Despite ever-expanding yacht ownership, Hong Kong has lacked new marina berths to keep pace, and Cha adds that there have been no tailor-made facilities for superyachts in Hong Kong. In emailed comments made in March 2020, the Hong Kong Marine Department insisted there is sufficient berthing space for pleasure vessels in Hong Kong until 2030. Lantau Yacht Club will be the first and only custom-built marina in Hong Kong that can cater to the specific needs of superyachts, according to Cha.
Our mission is to promote yachting in Hong Kong and Asia, and to strengthen Hong Kong’s position as Asia’s hub for the leisure boating industry and Asia’s largest market for superyachts
“We believe Lantau Yacht Club will help bring in yachts from overseas that could not come before due to a lack of suitable mooring facilities,” Cha says. “Hong Kong deserves better marine infrastructure – it has a beautiful coastline, mesmerising skylines and outlying islands that are ideal for cruising.”
HKR decided to embark on the “long overdue” redevelopment after 29 years of operating the Discovery Bay Marina, which opened in 1989.
But Cha and HKR see a big future for the marina and for yachting in the so-called Wild West of Hong Kong, with the lesser-visited destinations such as Soko Islands and the southern reaches of Lantau. He reckons that the Lantau Yacht Club will encourage more cruising in this area of Hong Kong, as the waters are quieter than busy Sai Kung.
One of the biggest hopes Cha has for his new yacht club is the prospect of attracting visiting superyachts to Hong Kong. He says that Hong Kong has a “strategic” location in Asia as a transit point for superyachts doing a tour of the Indo-Pacific, with superyacht repair and refit facilities in Tsing Yi, and of course, the new marina.
Marina Projects UK, a leading marina consultant, advised on the master plan design, berth mix and technical provisions of the new marina at Lantau Yacht Club.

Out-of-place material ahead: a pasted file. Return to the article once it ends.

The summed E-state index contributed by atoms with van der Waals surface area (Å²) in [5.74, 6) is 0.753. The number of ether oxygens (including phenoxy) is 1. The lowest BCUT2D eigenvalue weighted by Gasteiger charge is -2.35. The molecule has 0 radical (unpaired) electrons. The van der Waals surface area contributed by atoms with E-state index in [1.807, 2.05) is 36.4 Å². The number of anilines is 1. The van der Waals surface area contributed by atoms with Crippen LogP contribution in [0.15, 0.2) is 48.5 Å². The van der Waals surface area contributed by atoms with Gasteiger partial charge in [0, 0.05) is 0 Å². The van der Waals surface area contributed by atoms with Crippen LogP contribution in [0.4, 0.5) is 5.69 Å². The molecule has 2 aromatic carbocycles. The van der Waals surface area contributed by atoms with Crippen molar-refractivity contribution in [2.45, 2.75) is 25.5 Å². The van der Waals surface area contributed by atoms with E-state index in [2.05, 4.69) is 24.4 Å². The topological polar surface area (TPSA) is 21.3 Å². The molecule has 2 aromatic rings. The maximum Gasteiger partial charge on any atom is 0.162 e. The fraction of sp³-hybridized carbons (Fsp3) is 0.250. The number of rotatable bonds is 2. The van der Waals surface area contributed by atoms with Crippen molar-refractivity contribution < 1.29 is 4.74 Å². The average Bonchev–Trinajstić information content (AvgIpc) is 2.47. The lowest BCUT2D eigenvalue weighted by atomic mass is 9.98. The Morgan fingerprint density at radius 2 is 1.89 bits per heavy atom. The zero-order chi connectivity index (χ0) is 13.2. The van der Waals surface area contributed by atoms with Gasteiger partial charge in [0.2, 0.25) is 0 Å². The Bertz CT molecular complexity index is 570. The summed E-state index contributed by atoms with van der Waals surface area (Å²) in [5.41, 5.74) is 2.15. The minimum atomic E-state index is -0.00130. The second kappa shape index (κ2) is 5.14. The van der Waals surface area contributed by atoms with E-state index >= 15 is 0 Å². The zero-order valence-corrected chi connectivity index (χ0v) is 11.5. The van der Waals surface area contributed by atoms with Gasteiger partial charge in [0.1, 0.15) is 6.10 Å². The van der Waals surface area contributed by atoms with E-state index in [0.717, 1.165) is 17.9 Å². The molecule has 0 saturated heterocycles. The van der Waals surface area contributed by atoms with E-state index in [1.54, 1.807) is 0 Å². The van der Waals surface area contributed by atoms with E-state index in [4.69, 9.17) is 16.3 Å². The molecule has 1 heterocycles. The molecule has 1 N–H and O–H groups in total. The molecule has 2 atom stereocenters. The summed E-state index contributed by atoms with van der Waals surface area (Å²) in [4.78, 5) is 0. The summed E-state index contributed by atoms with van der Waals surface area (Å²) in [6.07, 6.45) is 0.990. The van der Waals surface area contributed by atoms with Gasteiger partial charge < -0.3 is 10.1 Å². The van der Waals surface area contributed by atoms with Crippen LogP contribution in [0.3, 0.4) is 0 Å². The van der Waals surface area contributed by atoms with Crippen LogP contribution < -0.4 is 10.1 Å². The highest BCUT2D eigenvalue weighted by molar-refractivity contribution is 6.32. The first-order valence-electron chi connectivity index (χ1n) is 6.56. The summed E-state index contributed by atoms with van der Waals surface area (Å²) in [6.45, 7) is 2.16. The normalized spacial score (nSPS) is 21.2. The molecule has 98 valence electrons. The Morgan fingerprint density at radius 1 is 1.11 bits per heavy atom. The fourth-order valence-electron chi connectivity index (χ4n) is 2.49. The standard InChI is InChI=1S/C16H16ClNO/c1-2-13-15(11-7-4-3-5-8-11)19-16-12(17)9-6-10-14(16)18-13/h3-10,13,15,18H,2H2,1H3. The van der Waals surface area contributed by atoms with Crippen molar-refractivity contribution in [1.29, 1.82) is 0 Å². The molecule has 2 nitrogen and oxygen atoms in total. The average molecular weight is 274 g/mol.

The Lantau Yacht Club team, from left: Ivan Lee, vice president; Charlotte Ho, director of hospitality marketing and membership; marina director Rudy Puystjens
The main piers at the marina are five metres wide. 5G networking is planned, and superyachts will get 600A of three-phase shore power electricity. The service yard offers haul out, with a travel lift of 45 tonnes for vessels up to 17 metres.
The new Hainan Free Trade Zone plan, which was announced on June 1, is another hopeful sign for Cha. The policy reduced taxes on imported yachts to zero, and Cha thinks regulations on yacht visits between Hainan and Hong Kong will be relaxed, and that visiting superyachts will ultimately have two places to explore on a tour of the southern China coast.
However, Cha admits that a continued lack of moorings and regulatory issues will hinder the development of the superyacht industry in Hong Kong. He says the government can do more in terms of legislation, policies and procedures to facilitate foreign superyacht visits. He also wants the tourism authorities to do more to promote Hong Kong as a yachting destination, citing the huge economic benefits that would come from a busy leisure marine sector.
And the Hong Kong government has indicated its intention to develop Lantau into a new metropolis, with one plan calling for a new artificial island in the waters just off Discovery Bay.
“We are located on Lantau Island, the centre of future development for the city and a planned third economic hub,” Cha says. “Our name, Lantau Yacht Club, has an association with broader Lantau, reflecting our position as an important yachting facility in the region.”